The French Jesuit Pierre-François-Xavier de Charlevoix’s 1744 journal of his voyage through French North America—New France, Louisiana, and the Caribbean—is among the richest eighteenth-century accounts of the continent’s colonization, as well as its indigenous inhabitants, flora, and fauna. Micah True’s new translation of this influential text is the first to appear since 1763. It provides the first complete and reliable English version of Charlevoix’s journal and reveals the famous Jesuit to have been a better literary stylist than has often been assumed on the basis of earlier translations. Complemented by a detailed introduction and richly annotated, this volume finally makes accessible to an Anglophone audience one of the key texts of eighteenth-century French America.
This book examines the relationship between medieval European mythologies of the non-Western world and the initial Portuguese and Spanish voyages of expansion and exploration to Africa, Asia and the Americas. From encounters with the Mongols and successor states, to the European contacts with Ethiopia, India and the Americas, as well as the concomitant Jewish notion of the Ten Lost Tribes, the volume views the Western search for distant, crusading allies through the lens of stories such as the apostolate of Saint Thomas and the stories surrounding the supposed priest-king Prester John. In doing so, Knobler weaves a broad history of early modern Iberian imperial expansion within the context of a history of cosmologies and mythologies.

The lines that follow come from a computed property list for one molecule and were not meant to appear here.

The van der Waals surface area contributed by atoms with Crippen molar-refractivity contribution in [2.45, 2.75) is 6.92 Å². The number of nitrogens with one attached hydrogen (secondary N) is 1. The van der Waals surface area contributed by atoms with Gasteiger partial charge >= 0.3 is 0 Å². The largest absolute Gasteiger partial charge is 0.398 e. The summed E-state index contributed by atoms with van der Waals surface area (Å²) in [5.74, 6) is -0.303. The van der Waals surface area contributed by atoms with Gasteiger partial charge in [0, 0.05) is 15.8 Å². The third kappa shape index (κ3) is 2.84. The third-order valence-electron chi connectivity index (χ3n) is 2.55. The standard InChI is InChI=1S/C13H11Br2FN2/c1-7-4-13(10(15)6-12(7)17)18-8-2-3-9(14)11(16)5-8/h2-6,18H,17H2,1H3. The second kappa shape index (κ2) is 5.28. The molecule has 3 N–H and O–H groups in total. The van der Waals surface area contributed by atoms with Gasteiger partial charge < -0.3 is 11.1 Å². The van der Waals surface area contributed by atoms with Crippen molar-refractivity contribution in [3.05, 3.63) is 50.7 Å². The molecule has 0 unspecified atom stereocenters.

Beyond Empires explores the complexity of empire building from the point of view of self-organized networks, rather than from the point of view of the central state. This focus takes readers into a world of cooperative strategies worldwide that emphasises the role played by individuals, rather than institutions, in the overseas expansion and consequent development of European empires. While unveiling the practices and mechanisms of cooperation between individuals, this volume show cases the role played by individuals for the creation, development and maintenance of self-organized networks in the Early Modern period. Applying new conceptual and theoretical inputs, this book values the contributions of different ‘worlds’, bringing to the fore the interactions of Europeans and non-Europeans, Christians and non-Christians, people living within-, on- or just outside the border of empire.